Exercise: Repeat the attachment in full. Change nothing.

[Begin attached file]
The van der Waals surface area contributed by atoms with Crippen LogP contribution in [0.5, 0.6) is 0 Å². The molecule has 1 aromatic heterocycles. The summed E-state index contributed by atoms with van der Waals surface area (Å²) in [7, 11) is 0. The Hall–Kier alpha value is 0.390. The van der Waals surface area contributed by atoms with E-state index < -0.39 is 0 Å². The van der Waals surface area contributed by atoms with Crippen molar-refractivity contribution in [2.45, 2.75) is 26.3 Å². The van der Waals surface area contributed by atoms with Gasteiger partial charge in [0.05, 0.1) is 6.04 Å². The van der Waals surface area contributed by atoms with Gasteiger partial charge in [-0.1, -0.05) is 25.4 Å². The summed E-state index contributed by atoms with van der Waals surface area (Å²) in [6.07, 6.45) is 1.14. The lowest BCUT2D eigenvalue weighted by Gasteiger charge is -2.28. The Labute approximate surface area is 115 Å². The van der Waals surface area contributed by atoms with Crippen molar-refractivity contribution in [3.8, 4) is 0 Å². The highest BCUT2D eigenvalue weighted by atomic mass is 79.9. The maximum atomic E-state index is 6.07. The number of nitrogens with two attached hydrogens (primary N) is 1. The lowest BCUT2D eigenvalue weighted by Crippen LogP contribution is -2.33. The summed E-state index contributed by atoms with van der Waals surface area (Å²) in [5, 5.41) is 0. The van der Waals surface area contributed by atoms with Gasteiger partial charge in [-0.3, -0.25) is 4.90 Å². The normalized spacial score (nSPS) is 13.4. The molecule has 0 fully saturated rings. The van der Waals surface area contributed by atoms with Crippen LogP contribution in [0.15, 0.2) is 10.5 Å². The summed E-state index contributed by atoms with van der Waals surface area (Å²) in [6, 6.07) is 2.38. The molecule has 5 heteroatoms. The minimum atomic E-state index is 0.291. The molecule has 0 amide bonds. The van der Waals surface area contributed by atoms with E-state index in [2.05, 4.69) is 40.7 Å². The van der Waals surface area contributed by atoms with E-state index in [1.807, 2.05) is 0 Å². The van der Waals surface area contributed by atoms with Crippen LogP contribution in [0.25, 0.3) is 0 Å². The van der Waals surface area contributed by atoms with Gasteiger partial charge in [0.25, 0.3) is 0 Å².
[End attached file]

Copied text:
The van der Waals surface area contributed by atoms with Crippen LogP contribution in [0.5, 0.6) is 0 Å². The molecule has 1 aromatic heterocycles. The summed E-state index contributed by atoms with van der Waals surface area (Å²) in [7, 11) is 0. The Hall–Kier alpha value is 0.390. The van der Waals surface area contributed by atoms with E-state index < -0.39 is 0 Å². The van der Waals surface area contributed by atoms with Crippen molar-refractivity contribution in [2.45, 2.75) is 26.3 Å². The van der Waals surface area contributed by atoms with Gasteiger partial charge in [0.05, 0.1) is 6.04 Å². The van der Waals surface area contributed by atoms with Gasteiger partial charge in [-0.1, -0.05) is 25.4 Å². The summed E-state index contributed by atoms with van der Waals surface area (Å²) in [6.07, 6.45) is 1.14. The lowest BCUT2D eigenvalue weighted by Gasteiger charge is -2.28. The Labute approximate surface area is 115 Å². The van der Waals surface area contributed by atoms with Crippen molar-refractivity contribution in [3.8, 4) is 0 Å². The highest BCUT2D eigenvalue weighted by atomic mass is 79.9. The maximum atomic E-state index is 6.07. The number of nitrogens with two attached hydrogens (primary N) is 1. The lowest BCUT2D eigenvalue weighted by Crippen LogP contribution is -2.33. The summed E-state index contributed by atoms with van der Waals surface area (Å²) in [5, 5.41) is 0. The van der Waals surface area contributed by atoms with Gasteiger partial charge in [-0.3, -0.25) is 4.90 Å². The normalized spacial score (nSPS) is 13.4. The molecule has 0 fully saturated rings. The van der Waals surface area contributed by atoms with Crippen LogP contribution in [0.15, 0.2) is 10.5 Å². The summed E-state index contributed by atoms with van der Waals surface area (Å²) in [6, 6.07) is 2.38. The molecule has 5 heteroatoms. The minimum atomic E-state index is 0.291. The molecule has 0 amide bonds. The van der Waals surface area contributed by atoms with E-state index in [2.05, 4.69) is 40.7 Å². The van der Waals surface area contributed by atoms with E-state index in [1.807, 2.05) is 0 Å². The van der Waals surface area contributed by atoms with Crippen LogP contribution in [0.25, 0.3) is 0 Å². The van der Waals surface area contributed by atoms with Gasteiger partial charge in [0.25, 0.3) is 0 Å².